1. There is an i somewhere in the word.
  2. What ever is at position 4, it’s not an i!

Dealing with the first piece of new information is easy — as well as a list of letters to omit, we need to start a new list of letters to include. As long as there’s just one letter we don’t even need the extra power of PCRE, so we can literally just grep 'i', but if we get another yellow character in a later guess, our command would be easier to update if we used a character class, so egrep '[i]' probably makes more sense.

Now, how do we deal with the second piece of information, that what ever is at position 4, it’s not an i? This provides an opportunity to use inverted character classes. By starting a character class with the hat AKA caret symbol (^), the meaning flips, and the class becomes ‘any character except these’. In PCRE the symbol . means ‘any single character’, so by including egrep '...[^i].' we’ve captured the fact that the i can’t be at position 4.

Adding these two commands into my chain gave me the following command for generating my third guess:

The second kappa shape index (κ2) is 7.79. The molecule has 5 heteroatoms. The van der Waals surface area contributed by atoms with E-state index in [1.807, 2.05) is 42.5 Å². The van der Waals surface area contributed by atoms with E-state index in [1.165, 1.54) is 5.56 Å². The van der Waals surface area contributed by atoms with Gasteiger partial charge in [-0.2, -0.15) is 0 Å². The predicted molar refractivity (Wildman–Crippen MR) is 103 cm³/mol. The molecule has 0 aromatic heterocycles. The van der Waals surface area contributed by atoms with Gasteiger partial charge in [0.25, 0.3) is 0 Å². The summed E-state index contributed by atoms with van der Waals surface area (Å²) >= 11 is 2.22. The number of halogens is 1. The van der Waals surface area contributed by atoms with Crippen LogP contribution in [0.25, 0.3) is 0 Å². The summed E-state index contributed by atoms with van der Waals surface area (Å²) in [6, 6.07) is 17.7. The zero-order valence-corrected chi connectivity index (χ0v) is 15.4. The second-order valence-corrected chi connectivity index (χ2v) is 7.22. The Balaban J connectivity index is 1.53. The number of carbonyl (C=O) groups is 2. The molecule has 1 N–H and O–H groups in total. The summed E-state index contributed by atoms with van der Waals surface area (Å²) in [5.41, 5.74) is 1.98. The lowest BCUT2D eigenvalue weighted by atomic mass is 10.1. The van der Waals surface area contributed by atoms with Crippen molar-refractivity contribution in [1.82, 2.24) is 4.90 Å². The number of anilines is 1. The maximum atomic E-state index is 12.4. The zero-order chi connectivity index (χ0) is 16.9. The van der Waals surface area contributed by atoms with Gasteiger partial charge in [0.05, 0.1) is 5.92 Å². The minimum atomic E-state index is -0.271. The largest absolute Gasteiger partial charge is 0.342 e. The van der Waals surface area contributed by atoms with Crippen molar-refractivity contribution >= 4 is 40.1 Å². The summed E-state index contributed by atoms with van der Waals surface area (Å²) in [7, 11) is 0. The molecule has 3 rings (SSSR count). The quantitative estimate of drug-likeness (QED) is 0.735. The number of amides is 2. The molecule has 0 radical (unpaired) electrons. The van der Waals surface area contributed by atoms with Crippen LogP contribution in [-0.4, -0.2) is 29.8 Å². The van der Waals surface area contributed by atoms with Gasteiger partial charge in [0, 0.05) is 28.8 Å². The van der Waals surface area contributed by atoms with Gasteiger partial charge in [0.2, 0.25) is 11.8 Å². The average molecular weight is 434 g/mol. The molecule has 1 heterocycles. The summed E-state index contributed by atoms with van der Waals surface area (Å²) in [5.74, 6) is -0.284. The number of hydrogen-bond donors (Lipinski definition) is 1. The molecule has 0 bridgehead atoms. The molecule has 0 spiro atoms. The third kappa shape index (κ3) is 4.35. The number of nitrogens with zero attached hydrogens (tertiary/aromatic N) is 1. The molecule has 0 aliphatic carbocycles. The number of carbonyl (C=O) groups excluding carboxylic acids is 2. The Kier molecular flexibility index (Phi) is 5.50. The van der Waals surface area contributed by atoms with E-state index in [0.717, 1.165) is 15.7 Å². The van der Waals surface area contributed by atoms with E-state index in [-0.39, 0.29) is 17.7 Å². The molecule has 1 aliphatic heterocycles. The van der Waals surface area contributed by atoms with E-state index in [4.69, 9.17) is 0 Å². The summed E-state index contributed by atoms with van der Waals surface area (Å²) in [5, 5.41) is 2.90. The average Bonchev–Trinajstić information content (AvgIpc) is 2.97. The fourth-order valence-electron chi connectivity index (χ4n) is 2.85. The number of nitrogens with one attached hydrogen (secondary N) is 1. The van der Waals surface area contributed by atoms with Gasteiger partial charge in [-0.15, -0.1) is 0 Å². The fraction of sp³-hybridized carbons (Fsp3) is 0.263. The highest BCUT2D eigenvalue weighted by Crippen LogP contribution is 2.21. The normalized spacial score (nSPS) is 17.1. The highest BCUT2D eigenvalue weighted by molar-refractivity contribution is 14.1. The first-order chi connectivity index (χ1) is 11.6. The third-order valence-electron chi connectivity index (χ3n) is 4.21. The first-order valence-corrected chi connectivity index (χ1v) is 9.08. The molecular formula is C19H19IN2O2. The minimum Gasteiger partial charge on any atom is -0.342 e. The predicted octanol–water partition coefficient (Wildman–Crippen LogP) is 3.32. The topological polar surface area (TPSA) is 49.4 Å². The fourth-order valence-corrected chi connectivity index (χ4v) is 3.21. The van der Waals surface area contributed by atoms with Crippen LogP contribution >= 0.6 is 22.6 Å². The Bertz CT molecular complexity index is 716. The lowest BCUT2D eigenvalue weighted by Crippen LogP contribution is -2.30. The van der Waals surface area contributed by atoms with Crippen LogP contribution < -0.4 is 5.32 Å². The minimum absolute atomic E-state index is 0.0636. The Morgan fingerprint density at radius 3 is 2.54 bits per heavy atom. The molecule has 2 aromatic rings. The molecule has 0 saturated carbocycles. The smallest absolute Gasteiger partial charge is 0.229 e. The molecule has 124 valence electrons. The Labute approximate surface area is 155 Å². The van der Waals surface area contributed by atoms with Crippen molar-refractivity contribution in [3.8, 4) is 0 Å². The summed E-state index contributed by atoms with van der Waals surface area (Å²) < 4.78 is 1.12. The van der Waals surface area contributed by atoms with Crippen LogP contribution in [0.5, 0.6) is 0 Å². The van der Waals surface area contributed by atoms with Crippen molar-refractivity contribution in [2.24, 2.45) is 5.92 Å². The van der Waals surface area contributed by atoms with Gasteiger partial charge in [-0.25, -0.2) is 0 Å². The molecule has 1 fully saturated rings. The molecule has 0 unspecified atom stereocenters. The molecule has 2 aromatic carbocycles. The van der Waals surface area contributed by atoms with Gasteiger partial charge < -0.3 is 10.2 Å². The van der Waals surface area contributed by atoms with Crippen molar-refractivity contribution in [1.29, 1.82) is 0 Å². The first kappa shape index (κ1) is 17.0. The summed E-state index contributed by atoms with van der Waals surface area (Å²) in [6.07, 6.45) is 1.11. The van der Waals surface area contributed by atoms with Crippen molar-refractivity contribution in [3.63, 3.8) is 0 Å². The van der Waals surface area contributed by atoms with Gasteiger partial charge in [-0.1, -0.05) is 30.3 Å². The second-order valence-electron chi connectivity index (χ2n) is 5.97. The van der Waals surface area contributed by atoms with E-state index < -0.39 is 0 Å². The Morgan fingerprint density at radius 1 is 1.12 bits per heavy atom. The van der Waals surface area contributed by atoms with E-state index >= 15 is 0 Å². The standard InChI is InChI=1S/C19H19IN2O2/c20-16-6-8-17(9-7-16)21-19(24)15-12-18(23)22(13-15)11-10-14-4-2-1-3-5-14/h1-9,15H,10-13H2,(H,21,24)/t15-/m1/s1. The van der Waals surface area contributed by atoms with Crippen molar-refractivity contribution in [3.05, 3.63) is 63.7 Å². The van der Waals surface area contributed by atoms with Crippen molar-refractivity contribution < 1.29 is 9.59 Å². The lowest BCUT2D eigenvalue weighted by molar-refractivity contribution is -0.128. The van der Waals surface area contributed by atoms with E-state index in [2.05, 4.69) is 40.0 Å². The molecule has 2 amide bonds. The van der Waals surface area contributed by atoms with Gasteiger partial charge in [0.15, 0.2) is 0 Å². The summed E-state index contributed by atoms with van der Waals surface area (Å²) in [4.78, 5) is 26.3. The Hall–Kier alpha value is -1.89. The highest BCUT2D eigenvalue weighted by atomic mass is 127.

cat wordleWords.txt | egrep -v '[thymeovd]' | egrep '[i]' | egrep '...[^i].' | sort --random-sort | head -1

That game me incur.

The result — the i turned yellow again, so not only is it not in the 4th position, it’s also not in the first. All the other letters turned grey, so the word doesn’t contain any of ncur either. Updating our command chain to include this new information I got the following to generate my fourth guess:

cat wordleWords.txt | egrep -v '[thymeovdncur]' | egrep '[i]' | egrep '[^i]..[^i].' | sort --random-sort | head -1

That gave me skiff, which proved a very fruitful guess, the first three letters went green, and the two fs grey. We now know the first three letters, so we can update our pattern to incorporate that: egrep 'ski[^i].'. We also know the final word doesn’t contain an f, so we can update our exclude list to egrep -v '[thymeovdncurf]'. This gives the following command to generate my fifth guess:

cat wordleWords.txt | egrep -v '[thymeovdncurf]' | grep 'i' | egrep 'ski[^i].' | sort --random-sort | head -1

This gives skill, which is the correct answer 🎉 😀

Taking Things to the Next Level?

If I’ve inspired you to have a play yourself, here are some fun things to consider.

Firstly, why not try solve the 8 Queens problem yourself in your favourite language?